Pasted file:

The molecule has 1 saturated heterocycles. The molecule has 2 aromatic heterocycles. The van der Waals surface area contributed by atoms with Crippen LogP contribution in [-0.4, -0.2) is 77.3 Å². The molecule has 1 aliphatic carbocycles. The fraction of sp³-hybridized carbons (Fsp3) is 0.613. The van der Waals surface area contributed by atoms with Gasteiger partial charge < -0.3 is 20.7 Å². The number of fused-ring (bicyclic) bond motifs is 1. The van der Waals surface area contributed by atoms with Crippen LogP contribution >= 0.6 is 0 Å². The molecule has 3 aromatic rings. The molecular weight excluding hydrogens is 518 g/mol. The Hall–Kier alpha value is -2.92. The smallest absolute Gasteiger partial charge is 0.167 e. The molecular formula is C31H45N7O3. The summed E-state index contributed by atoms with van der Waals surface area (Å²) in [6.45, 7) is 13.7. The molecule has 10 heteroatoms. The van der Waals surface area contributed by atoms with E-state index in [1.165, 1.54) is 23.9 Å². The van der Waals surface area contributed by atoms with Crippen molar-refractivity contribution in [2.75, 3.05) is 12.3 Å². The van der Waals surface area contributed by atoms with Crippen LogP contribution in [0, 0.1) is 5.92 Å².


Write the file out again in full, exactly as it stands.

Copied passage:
The molecule has 1 saturated heterocycles. The molecule has 2 aromatic heterocycles. The van der Waals surface area contributed by atoms with Crippen LogP contribution in [-0.4, -0.2) is 77.3 Å². The molecule has 1 aliphatic carbocycles. The fraction of sp³-hybridized carbons (Fsp3) is 0.613. The van der Waals surface area contributed by atoms with Gasteiger partial charge < -0.3 is 20.7 Å². The number of fused-ring (bicyclic) bond motifs is 1. The van der Waals surface area contributed by atoms with Crippen LogP contribution >= 0.6 is 0 Å². The molecule has 3 aromatic rings. The molecular weight excluding hydrogens is 518 g/mol. The Hall–Kier alpha value is -2.92. The smallest absolute Gasteiger partial charge is 0.167 e. The molecular formula is C31H45N7O3. The summed E-state index contributed by atoms with van der Waals surface area (Å²) in [6.45, 7) is 13.7. The molecule has 10 heteroatoms. The van der Waals surface area contributed by atoms with E-state index in [1.165, 1.54) is 23.9 Å². The van der Waals surface area contributed by atoms with Crippen molar-refractivity contribution in [2.75, 3.05) is 12.3 Å². The van der Waals surface area contributed by atoms with Crippen LogP contribution in [0, 0.1) is 5.92 Å².